Sketches of Bureau County by N. Matson

Taken From the Marshall County Republican Newspaper, Henry, IL

Central Illinois Before Its Settlement

Taken From the Marshall County Republican (reprinted from the Princeton Republican)
March 26, 1867

N. Matson contributes to the Princeton Republican a sketch of this section before its settlement by the whites commenced. He says:

I have given this subject some attention by comparing the different accounts relating thereto, and also by giving proper credence to statements made to me 32 years ago by all Indians who spent their boyhood days within the present limits of Bureau County, and also from statements made by Gurdon S. Hubbard, who hunted on Bureau creek 50 years ago.

Mr. Hubbard is now living in Chicago and is a large real estate dealer. He was one of the state commissioners to locate the Illinois and Michigan canal, and is undoubtedly better posted on the point than any man now living, forming the connecting link between past and the present.

In 1818 Mr. Hubbard, then a lad of 16 years, was employed as a clerk by the American fur company, and for some time resided on the Illinois river, opposite the mouth of Bureau.  Two years before this the fur company was established along the river, having 12 stations between Chicago and St. Louis. This section of the company was under the control of Antoine Deschamps, acting as general agent until 1826, when he was succeeded by Mr. Hubbard, who retained this agent for many years. Mr. Hubbard says, in 1819, while going down the river to St. Louis in a bateau, not a white person was to be seen until they came without 18 miles of St. Louis, except those engages in the fur trade.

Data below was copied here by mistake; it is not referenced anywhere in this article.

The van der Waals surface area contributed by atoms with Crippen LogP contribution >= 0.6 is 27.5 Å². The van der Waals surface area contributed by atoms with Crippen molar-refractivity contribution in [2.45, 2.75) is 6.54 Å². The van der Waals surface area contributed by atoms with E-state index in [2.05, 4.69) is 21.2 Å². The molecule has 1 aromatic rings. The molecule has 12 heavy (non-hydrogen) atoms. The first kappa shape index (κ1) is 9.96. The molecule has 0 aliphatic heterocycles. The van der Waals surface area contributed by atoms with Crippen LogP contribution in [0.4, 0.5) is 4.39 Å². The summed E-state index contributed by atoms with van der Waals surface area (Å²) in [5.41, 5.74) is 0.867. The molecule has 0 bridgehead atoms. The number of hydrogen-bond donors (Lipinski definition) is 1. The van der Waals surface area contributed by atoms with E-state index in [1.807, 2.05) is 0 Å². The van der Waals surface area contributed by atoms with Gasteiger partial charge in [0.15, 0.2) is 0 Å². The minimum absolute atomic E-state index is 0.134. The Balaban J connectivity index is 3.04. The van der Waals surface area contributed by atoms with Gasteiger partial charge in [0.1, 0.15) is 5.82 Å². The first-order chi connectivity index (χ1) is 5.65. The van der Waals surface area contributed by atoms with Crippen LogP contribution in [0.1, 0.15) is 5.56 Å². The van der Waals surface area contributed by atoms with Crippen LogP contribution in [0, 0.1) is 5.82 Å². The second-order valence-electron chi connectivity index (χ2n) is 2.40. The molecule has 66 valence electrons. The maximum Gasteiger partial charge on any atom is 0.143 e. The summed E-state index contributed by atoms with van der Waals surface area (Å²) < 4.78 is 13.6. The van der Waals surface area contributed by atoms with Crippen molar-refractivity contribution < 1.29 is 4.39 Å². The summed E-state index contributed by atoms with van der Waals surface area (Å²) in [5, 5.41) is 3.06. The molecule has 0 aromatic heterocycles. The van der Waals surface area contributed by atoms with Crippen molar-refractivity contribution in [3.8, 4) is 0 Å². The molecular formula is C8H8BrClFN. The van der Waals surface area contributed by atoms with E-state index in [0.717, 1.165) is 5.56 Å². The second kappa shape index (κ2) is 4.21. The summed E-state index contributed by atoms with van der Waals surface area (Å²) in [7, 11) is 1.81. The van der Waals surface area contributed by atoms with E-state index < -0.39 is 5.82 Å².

In 1816 a cabin was built opposite the mouth of Bureau, called Bureau station. In 1821, Mix Robinson, a Connecticut Yankee, having a squaw for a wife, and half breed children, came to this point. His cabin was one half mile below. The next year Bulbona, who also had a squaw for a wife, located close by. Seven years afterwards he moved in Bullbons grove, and became a settler. Both of these men belonged to the fur company. In 1829, Thomas Hartzell, another fur trader, built a cabin a half a mile above Hennepin, and about this time the settlement commenced on both sides of the river. Antoine Deschamps, who spent his whole life where Peoria now stands, and was an old man in 1826, resigned the agency of the fur company on account of age. In his youth, while passing up and down the river, Deschamps said he would frequently have to stop his canoe to prevent being run over by buffalo swimming the stream.

Waha, an Indian chief of some note, spent much of his time hunting on Bureau, and when a boy he had seen large herds of buffalo feeding on the prairies. His father said they perished in the big snow of 1790. The next spring a few could be seen very poor and haggard in appearance, making their way westward from the east part of the state. As they would approach the carcasses of dead buffalo, which were scattered all over the country, they would stop and commence pawing and lowing for awhile, then start off on a lope for the west. From that time no buffalo was seen east of the Mississippi river. Old settlers will recollect that many years ago the bones and horns could be seen in many places and their deep cut trails were at this time visible on the prairie.

Indians who hunted on Bureau 50 years ago sold to their traders many elk and panther skins. Between West Bureau and Green river is said to have been a great range for elk.  Mr. Hubbard says after 1822 they got out four elk skins. But few then were killed on Bureau, while east of the river and toward the Wabash they were plenty.